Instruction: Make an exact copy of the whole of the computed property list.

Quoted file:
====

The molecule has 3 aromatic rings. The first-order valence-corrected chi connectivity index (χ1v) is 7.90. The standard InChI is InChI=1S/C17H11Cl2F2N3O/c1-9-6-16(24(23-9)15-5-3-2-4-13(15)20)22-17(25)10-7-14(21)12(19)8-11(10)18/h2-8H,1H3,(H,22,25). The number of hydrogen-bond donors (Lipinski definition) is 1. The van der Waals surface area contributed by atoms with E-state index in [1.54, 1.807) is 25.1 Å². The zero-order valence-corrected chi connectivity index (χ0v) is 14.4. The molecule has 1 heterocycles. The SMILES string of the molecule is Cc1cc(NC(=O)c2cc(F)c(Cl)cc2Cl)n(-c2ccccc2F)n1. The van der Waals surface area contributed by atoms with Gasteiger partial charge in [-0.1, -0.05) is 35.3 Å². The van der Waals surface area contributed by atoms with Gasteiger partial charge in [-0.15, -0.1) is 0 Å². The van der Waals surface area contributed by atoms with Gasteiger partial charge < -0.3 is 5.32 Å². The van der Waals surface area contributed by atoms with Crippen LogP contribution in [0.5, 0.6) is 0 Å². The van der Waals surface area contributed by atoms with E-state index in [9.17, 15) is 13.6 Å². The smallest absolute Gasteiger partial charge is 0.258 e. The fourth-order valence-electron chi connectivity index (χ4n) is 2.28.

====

The molecule has 3 aromatic rings. The first-order valence-corrected chi connectivity index (χ1v) is 7.90. The standard InChI is InChI=1S/C17H11Cl2F2N3O/c1-9-6-16(24(23-9)15-5-3-2-4-13(15)20)22-17(25)10-7-14(21)12(19)8-11(10)18/h2-8H,1H3,(H,22,25). The number of hydrogen-bond donors (Lipinski definition) is 1. The van der Waals surface area contributed by atoms with E-state index in [1.54, 1.807) is 25.1 Å². The zero-order valence-corrected chi connectivity index (χ0v) is 14.4. The molecule has 1 heterocycles. The SMILES string of the molecule is Cc1cc(NC(=O)c2cc(F)c(Cl)cc2Cl)n(-c2ccccc2F)n1. The van der Waals surface area contributed by atoms with Gasteiger partial charge in [-0.1, -0.05) is 35.3 Å². The van der Waals surface area contributed by atoms with Gasteiger partial charge in [-0.15, -0.1) is 0 Å². The van der Waals surface area contributed by atoms with Gasteiger partial charge < -0.3 is 5.32 Å². The van der Waals surface area contributed by atoms with Crippen LogP contribution in [0.5, 0.6) is 0 Å². The van der Waals surface area contributed by atoms with E-state index in [9.17, 15) is 13.6 Å². The smallest absolute Gasteiger partial charge is 0.258 e. The fourth-order valence-electron chi connectivity index (χ4n) is 2.28.